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PGA brought clarity to golf, excitement to majors

Published on NewsOK Modified: August 12, 2014 at 5:27 pm •  Published: August 12, 2014
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LOUISVILLE, Ky. (AP) — Great golf can lead to short memories.

The PGA Championship provided the kind of theater anyone could expect from a major. Big shots. Tiny mistakes. High stakes on every swing. Not even the confusion on the 18th hole, when the only major for professionals looked more like amateur hour, could take away from that.

But the best ever?

Only a year ago, everyone was raving about Phil Mickelson turning in one of the great closing rounds in a major to win the British Open on a back nine with Adam Scott, Lee Westwood, Henrik Stenson and Tiger Woods in his way.

Four top players with a chance in the final hour? Been there, done that. As much as Pinehurst No. 2 is remembered for Payne Stewart's par putt, the 1999 U.S. Open came down to Stewart, Mickelson, Woods and Vijay Singh over the last three holes.

Woods won the 2001 Masters to complete his sweep of the majors in a back-nine battle with Mickelson. They were No. 1 and No. 2 in the world, joined by David Duval.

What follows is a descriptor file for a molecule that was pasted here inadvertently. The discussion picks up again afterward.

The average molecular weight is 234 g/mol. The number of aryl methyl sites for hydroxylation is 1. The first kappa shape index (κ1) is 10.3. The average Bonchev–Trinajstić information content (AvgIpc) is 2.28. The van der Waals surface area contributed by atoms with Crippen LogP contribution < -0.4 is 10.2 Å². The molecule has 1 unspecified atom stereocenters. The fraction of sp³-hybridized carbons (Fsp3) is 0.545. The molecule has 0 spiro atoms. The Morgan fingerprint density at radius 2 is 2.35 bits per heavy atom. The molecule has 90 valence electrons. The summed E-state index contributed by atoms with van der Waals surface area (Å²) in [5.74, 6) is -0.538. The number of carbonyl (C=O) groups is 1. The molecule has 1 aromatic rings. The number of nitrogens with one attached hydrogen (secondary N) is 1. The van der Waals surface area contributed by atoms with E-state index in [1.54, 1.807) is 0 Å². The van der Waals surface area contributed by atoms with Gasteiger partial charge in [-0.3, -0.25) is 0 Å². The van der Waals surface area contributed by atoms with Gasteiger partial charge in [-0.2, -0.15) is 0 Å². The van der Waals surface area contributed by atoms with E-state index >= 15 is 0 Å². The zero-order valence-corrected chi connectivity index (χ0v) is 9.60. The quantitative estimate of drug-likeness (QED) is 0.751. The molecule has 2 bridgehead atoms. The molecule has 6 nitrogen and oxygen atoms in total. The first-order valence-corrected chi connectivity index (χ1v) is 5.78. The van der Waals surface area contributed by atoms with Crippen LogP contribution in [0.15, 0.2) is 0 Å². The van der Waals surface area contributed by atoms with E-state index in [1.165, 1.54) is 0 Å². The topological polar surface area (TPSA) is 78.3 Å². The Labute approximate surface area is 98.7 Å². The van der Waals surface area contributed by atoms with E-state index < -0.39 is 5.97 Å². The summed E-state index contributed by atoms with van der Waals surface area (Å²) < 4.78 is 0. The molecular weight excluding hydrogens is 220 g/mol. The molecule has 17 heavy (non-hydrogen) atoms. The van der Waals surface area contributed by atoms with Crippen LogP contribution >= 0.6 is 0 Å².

And those are just examples from the last 15 years.

This PGA Championship stood out because it delivered great drama — and great timing.

Valhalla was even more exciting because the other three majors this year were on the dull side. This time, golf saved its best major for last.

Bubba Watson and Jordan Spieth was only compelling until Watson turned a two-shot deficit into a two-shot lead around the turn at the Masters. Martin Kaymer at the U.S. Open was exquisite for the golf purist, a snoozer for everyone else. No one got closer than four shots over the last 48 holes. McIlroy had a six-shot lead at Hoylake. That "maybe" moment with Sergio Garcia lasted only as long as it took him two shots to get out of a pot bunker.

More than the drama at Valhalla was the guy in the starring role.

In a season filled with the unexpected — 11 players ranked outside the top 100 have won on the PGA Tour — McIlroy's one-shot victory over Mickelson in the final major of the year gave golf some clarity. There is no doubt who's the best player in golf.

With his third straight win, McIlroy became the first No. 1 player to win a major since Woods won his last one at Torrey Pines in the 2008 U.S. Open.

Of course, a great player can cause memory lapses, too.

McIlroy is only 25, making him the third-youngest player in the last century to win four majors, behind Woods and Jack Nicklaus. Woods already had the career Grand Slam when he was 24, and while Nicklaus holds the record with 18 majors, Woods owns the definition of dominance. He won seven of 11 majors in one stretch, and he went 37 straight majors before missing his first cut as a pro.

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